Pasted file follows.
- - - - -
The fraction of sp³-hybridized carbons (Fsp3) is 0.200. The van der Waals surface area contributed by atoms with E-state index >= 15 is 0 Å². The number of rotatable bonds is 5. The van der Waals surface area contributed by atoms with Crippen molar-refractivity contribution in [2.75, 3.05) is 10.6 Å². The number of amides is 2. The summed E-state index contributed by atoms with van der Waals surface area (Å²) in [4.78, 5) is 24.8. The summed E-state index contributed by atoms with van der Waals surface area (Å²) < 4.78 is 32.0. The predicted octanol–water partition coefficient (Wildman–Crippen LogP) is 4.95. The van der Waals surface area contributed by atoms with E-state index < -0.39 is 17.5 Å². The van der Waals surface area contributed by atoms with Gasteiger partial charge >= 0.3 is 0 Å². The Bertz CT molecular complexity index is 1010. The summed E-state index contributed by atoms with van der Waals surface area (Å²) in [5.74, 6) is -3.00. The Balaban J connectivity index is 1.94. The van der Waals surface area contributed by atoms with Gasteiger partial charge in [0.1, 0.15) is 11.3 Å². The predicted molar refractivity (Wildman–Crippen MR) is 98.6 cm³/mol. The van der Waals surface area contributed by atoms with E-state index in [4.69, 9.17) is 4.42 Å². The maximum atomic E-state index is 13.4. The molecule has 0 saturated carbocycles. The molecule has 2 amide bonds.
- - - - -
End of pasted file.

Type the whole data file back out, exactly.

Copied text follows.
The fraction of sp³-hybridized carbons (Fsp3) is 0.200. The van der Waals surface area contributed by atoms with E-state index >= 15 is 0 Å². The number of rotatable bonds is 5. The van der Waals surface area contributed by atoms with Crippen molar-refractivity contribution in [2.75, 3.05) is 10.6 Å². The number of amides is 2. The summed E-state index contributed by atoms with van der Waals surface area (Å²) in [4.78, 5) is 24.8. The summed E-state index contributed by atoms with van der Waals surface area (Å²) < 4.78 is 32.0. The predicted octanol–water partition coefficient (Wildman–Crippen LogP) is 4.95. The van der Waals surface area contributed by atoms with E-state index < -0.39 is 17.5 Å². The van der Waals surface area contributed by atoms with Gasteiger partial charge >= 0.3 is 0 Å². The Bertz CT molecular complexity index is 1010. The summed E-state index contributed by atoms with van der Waals surface area (Å²) in [5.74, 6) is -3.00. The Balaban J connectivity index is 1.94. The van der Waals surface area contributed by atoms with Gasteiger partial charge in [0.1, 0.15) is 11.3 Å². The predicted molar refractivity (Wildman–Crippen MR) is 98.6 cm³/mol. The van der Waals surface area contributed by atoms with E-state index in [4.69, 9.17) is 4.42 Å². The maximum atomic E-state index is 13.4. The molecule has 0 saturated carbocycles. The molecule has 2 amide bonds.